When residents move into a senior living community, some start to lose the connection to their family. This can have a negative effect on their mental and physical wellbeing. Of course, the individual will be provided extra assistance and medical help for day-to-day activities they can’t normally do on their own anymore, but for some, it’s hard to accept this phase in life. There’s a stigma out there that family involvement isn’t necessary. That couldn’t be further from the truth.

Getting the Family Involved

There are different ways to get the residents’ family involved, varying from social day-to-day decision-making and senior living planning. Each one is equally important to the health and wellbeing of your residents. Family support and interaction have a major influence on a person’s physical, mental, and emotional health. This greatly improves their quality and general outlook on life, and it starts with the family members.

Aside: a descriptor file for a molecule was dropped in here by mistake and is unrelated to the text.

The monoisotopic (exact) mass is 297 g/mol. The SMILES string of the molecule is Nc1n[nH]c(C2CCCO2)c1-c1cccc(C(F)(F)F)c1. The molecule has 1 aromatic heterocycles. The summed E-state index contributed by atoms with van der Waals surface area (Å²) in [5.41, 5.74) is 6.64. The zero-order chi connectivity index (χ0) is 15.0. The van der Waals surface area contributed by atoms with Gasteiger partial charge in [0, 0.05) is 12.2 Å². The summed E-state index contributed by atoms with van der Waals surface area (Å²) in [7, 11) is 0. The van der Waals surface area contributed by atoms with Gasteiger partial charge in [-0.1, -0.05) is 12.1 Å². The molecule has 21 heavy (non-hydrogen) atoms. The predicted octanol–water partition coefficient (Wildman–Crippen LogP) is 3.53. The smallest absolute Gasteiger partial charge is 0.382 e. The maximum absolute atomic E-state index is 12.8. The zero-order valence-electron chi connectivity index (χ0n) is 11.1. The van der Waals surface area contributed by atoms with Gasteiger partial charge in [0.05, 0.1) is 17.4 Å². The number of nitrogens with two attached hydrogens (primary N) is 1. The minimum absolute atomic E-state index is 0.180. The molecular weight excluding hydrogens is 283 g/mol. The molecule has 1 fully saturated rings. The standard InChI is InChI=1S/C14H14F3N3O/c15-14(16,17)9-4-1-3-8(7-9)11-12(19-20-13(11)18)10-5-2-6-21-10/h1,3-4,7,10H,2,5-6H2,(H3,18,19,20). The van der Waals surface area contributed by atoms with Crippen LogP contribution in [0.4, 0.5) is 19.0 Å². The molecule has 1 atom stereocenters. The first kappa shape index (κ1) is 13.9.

Coordinating Family and Community Events

How is your community integrating family activities into its schedule? The best way is for the staff to promote family and community engagement with activities such as coordinated special events and engagement days. Of course, the staff is there to assist in some of the daily activities like dining, bathing, etc. However, it doesn’t mean family members have to be absent. There are ample opportunities for family members to attend engagement days and events or simply take a walk with the resident, dine, play games, and assist in any nighttime preparations. Any and every opportunity is meaningful!

It’s understandable that families get wrapped up in their own lives and don’t always have the time or the want to make the commitment. Life gets busy, time passes us by, and sometimes, it runs out. Encourage your residents’ family members to add reminders in their calendar or on their phone to call and visit as much as possible. Ensure the staff stays connected with residents’ family members to constantly communicate their loved one is getting all the services and care they need. For more information, contact an MMA Advisor.

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